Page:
|Creator:||Hereld, Sandy (-2011)|
|Extent:||5.20 linear feet.|
|Repository:||University of Iowa Special Collections|
|Summary:||A collection of fan publications, including examples of fan fiction, by various authors relating to the British science fiction television series Blake's 7. Also included are some publications for several other genre shows.|
Alternate Extent Statement: Videotapes in Box 7.
Access: This collection is open for research.
Use: Copyright restrictions may apply; please consult Special Collections staff for further information.
Acquisition: Sandy Hereld donated these materials to Special Collections in May 2008. An additional accession of convention videotapes was received and processed in July 2011.
Preferred Citation: S. Hereld Collection of Blake's 7 Fanzines and Fan Fiction, The University of Iowa Libraries, Iowa City, Iowa.
|Repository:||University of Iowa Special Collections|
|Address:||Special Collections Department
University of Iowa Libraries
Iowa City, IA 52242
Sandy Hereld (Sandy Herrold being her chosen fannish alias) was a major figure in the world of genre fandom in the 1990s. She was a noted slash fan and fanfic writer, and was an especially active vidder. Among her fannish achievements were the founding of Virgule, the first Internet slash mailing list, and the hosting of a number of different fanfic sites. She also, in collaboration with several other fans, created the annual Vid Review panel at the annual slash convention Escapade. Hereld was a co-founder of the vidding collective Media Cannibals, which produced a number of vid tape collections and was influential in promoting vidding as a fan activity and fashioning a particular vidding aesthetic.
Beloved by many of her fellow fans for her enthusiasm, her giving nature, and her bubbly personality, Sandy Hereld passed away from cancer on July 19, 2011.
[i]Blake's 7[/i] was created by [i]Doctor Who[/i] writer Terry Nation, and was broadcast from 1978-1981 by the British Broadcasting Corporation. The show was popular and well-received by critics and audiences alike throughout its run. The show was based around the adventures of a ragtag group of rebels that battled the tyrannical Terran Federation. For the first two seasons of the show, the group was led by revolutionary Roj Blake (played by Gareth Thomas) and operated from a derelict alien spacecraft comandeered by the rebels and renamed [i]Liberator[/i].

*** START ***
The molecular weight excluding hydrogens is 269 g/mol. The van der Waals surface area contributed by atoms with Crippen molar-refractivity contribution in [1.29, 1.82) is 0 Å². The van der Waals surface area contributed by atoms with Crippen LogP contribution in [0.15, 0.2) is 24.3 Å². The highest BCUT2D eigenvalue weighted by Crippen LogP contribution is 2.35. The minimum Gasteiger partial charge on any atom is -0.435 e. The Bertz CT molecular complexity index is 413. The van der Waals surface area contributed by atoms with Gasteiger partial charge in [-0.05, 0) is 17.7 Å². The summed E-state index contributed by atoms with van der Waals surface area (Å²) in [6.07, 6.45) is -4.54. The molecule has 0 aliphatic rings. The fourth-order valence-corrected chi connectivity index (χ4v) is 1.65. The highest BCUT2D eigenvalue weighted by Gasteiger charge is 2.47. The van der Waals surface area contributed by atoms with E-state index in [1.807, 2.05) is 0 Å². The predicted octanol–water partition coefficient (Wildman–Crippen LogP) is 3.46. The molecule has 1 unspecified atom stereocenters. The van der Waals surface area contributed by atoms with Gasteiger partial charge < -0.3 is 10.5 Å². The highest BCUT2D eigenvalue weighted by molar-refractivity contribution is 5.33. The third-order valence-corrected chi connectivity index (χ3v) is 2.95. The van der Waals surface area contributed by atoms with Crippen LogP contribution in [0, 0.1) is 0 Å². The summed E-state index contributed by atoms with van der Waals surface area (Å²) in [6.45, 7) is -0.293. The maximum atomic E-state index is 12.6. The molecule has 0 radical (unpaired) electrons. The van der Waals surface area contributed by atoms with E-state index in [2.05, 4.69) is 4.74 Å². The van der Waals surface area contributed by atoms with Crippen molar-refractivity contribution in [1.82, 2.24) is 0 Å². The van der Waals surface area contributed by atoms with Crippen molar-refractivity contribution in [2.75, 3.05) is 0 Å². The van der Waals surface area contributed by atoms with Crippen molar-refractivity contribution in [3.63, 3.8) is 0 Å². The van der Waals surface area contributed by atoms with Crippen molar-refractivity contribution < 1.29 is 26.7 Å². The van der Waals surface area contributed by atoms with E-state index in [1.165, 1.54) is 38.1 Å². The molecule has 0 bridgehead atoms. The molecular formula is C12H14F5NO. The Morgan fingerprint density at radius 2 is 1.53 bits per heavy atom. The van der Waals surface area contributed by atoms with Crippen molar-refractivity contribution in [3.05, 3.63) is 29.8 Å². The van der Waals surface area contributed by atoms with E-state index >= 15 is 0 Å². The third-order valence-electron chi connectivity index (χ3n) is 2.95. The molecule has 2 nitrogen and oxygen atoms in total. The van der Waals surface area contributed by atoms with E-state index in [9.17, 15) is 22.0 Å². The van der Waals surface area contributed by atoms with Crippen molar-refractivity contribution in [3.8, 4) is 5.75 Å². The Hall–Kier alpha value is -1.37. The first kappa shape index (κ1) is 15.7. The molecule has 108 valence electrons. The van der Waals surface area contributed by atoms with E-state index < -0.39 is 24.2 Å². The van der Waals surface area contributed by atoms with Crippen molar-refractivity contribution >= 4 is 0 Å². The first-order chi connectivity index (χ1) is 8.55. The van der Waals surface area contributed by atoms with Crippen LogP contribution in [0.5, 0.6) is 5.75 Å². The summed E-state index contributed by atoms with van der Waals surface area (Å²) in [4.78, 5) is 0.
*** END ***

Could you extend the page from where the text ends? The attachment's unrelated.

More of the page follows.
During the first two years, the show was marked by continuing conflict between Blake, an idealist fighting for freedom and justice, and the rest of his crew, a collection of outlaws and criminals. Of particular note was the ongoing duel of personalities between Blake and ruthless, cynical realist Kerr Avon (Paul Darrow). After Blake disappeared at the end of the second season, Avon replaced him as leader of the crew, revealing an ongoing internal conflict within Avon between his sense of self-preservation and a growing, Blake-inspired concern with freedom fighting. This conflict made Avon perhaps the most complex character on the show, and certainly contributed to his immense popularity among [i]Blakes 7[/i] fans.
[i]Blake's 7 [/i]was a significant break from its much more optimistic fellow cult shows [i]Star Trek[/i] and [i]Doctor Who, [/i]as well as the more simple good-evil dualism of the [i]Star Wars[/i] movies and of early science fiction movies and TV. The show is notable for its dark and pessimistic tone, its collection of morally ambivalent, sometimes unsympathetic characters, and for the development of long story arcs. These features came to influence much subsequent science fiction television shows, including [i]Babylon 5[/i], the re-imagined [i]Battlestar Galactica[/i], [i]Star Trek: Deep Space Nine[/i], [i]Firefly[/i], [i]Farscape[/i], [i]Andromeda[/i], and [i]Lexx[/i].
The show was also noted for its surprising willingness to kill off or otherwise remove major characters. Of the original 7 crew members introduced in the show's first season, convicted murderer Gan (David Jackson) was killed in Season 2, Blake himself and smuggler Jenna (Sally Knyvette) disappeared at the end of that season. Telepathic guerilla warrior Cally (Jan Chappell) died at the end of Season 3, along with the [i]Liberator[/i] itself and its superintelligent computer Zen (Peter Tuddenham).
The final episode of the series, "Blake", epitomized the show's concern with the fatal costs of resistance. The episode saw the return and death of Blake himself (shot by his ertswhile comrade Avon), the destruction of the rebels' replacement ship [i]Scorpio[/i], and the apparent shooting deaths of 4 additional [i]Scorpio[/i] crew members - resistance fighter Dayna (Josette Simon), mercenary Soolin (Glynis Barber), pilot and contraband runner Tarrant (Steven Pacey), and cowardly thief Vila (Michael Keating, one of the original 7) - by Federation forces. In the memorable final shot of the episode (and the show), Avon steps over Blake's body, raises his gun, and smiles at the Federation guards who have surrounded him. The screen goes black as shots ring out.
The show's complex themes of shifting loyalities, freedom for all vs. self-involvement, and the struggle of the few vs. the many have made it a definite cult hit with a dedicated fan base.
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